Tracking of the fasting blood glucose of the rats over a six-week period showed that G. latifolium leaf extract also effectively normalized the blood glucose levels of the diabetic rats and the effect was sustained for up to three weeks following cessation of treatment. This finding is consistent with previous reports that G. latifolium has anti-diabetic activity11. The best result was again observed at the dose of 400 mg/Kg body weight. Although the dose of 800 mg/Kg produced equally good blood glucose results, in terms of effect on microbiome, this high dose appeared to cause an over-enrichment of only one or two bacterial species, while causing an overt reduction in some core bacterial flora, including L. murinus, L. johnsonii, L. leuteri, B. sartorii and Weisella confusa. This finding suggests that treatments aimed at modulating the microbiome may be better at moderate rather than high doses, even if the treatment agent is non-toxic.


The results from this study show that hydro-alcoholic leaf extracts of G. latifolium, administered at moderate doses, can effectively control diabetes through modulation of the gut microbiome and provides support for management of metabolic diseases through modulation of the microbiome.


The authors wish to thank Dr. Remigius Onoja and Mr. Anthony Agbo of the Faculty of Veterinary Medicine, University of Nigeria, Nsukka, for their assistance in the handling and care of the experimental animals.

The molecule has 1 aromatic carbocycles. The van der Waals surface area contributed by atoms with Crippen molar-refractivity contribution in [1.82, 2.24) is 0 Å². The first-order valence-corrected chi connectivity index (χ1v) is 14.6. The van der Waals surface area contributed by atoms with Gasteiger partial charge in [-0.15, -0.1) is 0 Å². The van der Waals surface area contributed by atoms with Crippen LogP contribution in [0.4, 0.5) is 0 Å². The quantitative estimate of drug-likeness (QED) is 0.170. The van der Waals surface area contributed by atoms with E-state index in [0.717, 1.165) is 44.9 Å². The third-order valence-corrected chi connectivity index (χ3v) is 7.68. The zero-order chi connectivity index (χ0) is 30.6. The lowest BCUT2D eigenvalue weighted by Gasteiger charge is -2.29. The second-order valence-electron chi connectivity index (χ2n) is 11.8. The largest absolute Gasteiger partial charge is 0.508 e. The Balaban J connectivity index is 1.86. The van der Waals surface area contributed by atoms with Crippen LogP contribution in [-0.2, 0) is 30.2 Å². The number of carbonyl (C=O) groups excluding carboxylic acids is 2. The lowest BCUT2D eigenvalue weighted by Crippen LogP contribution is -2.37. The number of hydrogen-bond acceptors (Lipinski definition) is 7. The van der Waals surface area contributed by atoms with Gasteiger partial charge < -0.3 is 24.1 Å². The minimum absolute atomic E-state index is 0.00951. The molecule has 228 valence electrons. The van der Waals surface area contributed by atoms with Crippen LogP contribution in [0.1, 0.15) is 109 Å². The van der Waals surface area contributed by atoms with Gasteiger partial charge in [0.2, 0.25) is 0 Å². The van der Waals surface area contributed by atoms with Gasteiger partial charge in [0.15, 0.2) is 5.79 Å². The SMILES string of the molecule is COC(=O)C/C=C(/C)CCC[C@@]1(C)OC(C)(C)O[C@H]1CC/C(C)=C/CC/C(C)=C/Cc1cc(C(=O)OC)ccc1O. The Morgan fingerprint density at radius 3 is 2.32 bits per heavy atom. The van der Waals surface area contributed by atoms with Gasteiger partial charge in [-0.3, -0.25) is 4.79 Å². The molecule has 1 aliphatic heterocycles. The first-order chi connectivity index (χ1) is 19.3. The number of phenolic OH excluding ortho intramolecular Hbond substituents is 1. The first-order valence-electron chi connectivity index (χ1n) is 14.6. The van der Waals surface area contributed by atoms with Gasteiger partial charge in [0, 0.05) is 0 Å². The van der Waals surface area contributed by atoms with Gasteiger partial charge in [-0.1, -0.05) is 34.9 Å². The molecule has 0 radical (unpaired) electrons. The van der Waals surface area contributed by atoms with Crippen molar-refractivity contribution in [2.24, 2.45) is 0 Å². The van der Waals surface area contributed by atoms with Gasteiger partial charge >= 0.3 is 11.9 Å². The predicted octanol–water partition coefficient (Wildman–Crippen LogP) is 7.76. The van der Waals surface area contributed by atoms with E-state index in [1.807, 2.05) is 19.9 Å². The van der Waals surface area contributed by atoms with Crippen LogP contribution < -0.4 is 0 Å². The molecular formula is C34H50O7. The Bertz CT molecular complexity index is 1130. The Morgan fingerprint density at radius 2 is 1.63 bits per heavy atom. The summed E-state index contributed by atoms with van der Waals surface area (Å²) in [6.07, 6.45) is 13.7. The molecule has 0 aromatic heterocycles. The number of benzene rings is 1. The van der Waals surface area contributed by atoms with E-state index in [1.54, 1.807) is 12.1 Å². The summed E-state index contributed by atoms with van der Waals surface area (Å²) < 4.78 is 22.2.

The authors declare that there is no conflict of interest.

EIM conceptualized, organized and supervised the research work. She also prepared the final versions of the manuscript.
CIK carried out the experiments and prepared the first draft of the manuscript.
AMC assisted with the genomic DNA extractions and some other molecular aspects of the research. She also assisted in sample collection.
UKO assisted with measurements of blood glucose and other hematological parameters during the project. He also reviewed the initial draft of the manuscript.


The animals were handled with humane care according to NIH guidelines for use and care of laboratory animals. The protocol was also reviewed and approved by the University of Nigeria Faculty of Veterinary Medicine Animal Care and Use Committee (approval number: FVM-UNN-IACUC-2020-1059).

The metagenomic data are available on the CosmosID® portal,
Other data generated are included in this manuscript.